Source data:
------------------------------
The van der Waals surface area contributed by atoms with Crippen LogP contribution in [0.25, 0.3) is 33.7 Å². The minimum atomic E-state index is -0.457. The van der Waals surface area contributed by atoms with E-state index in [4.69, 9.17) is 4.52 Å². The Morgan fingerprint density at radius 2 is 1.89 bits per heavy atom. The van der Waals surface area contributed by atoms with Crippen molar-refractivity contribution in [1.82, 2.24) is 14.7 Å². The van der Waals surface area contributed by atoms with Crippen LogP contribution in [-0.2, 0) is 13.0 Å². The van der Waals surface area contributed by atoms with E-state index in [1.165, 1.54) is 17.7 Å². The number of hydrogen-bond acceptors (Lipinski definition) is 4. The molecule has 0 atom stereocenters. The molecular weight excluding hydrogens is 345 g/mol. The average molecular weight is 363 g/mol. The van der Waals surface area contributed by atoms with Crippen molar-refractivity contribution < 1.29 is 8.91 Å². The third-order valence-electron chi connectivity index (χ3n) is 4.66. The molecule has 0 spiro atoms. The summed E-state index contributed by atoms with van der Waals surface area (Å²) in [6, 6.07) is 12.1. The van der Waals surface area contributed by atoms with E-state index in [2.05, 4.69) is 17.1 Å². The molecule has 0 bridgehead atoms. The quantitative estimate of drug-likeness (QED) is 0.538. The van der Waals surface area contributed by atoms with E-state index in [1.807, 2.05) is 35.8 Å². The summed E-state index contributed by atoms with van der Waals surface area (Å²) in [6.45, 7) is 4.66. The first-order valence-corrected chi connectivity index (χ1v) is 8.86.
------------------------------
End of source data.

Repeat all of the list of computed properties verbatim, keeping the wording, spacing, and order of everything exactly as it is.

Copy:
The van der Waals surface area contributed by atoms with Crippen LogP contribution in [0.25, 0.3) is 33.7 Å². The minimum atomic E-state index is -0.457. The van der Waals surface area contributed by atoms with E-state index in [4.69, 9.17) is 4.52 Å². The Morgan fingerprint density at radius 2 is 1.89 bits per heavy atom. The van der Waals surface area contributed by atoms with Crippen molar-refractivity contribution in [1.82, 2.24) is 14.7 Å². The van der Waals surface area contributed by atoms with Crippen LogP contribution in [-0.2, 0) is 13.0 Å². The van der Waals surface area contributed by atoms with E-state index in [1.165, 1.54) is 17.7 Å². The number of hydrogen-bond acceptors (Lipinski definition) is 4. The molecule has 0 atom stereocenters. The molecular weight excluding hydrogens is 345 g/mol. The average molecular weight is 363 g/mol. The van der Waals surface area contributed by atoms with Crippen molar-refractivity contribution < 1.29 is 8.91 Å². The third-order valence-electron chi connectivity index (χ3n) is 4.66. The molecule has 0 spiro atoms. The summed E-state index contributed by atoms with van der Waals surface area (Å²) in [6, 6.07) is 12.1. The van der Waals surface area contributed by atoms with E-state index in [2.05, 4.69) is 17.1 Å². The molecule has 0 bridgehead atoms. The quantitative estimate of drug-likeness (QED) is 0.538. The van der Waals surface area contributed by atoms with E-state index in [1.807, 2.05) is 35.8 Å². The summed E-state index contributed by atoms with van der Waals surface area (Å²) in [6.45, 7) is 4.66. The first-order valence-corrected chi connectivity index (χ1v) is 8.86.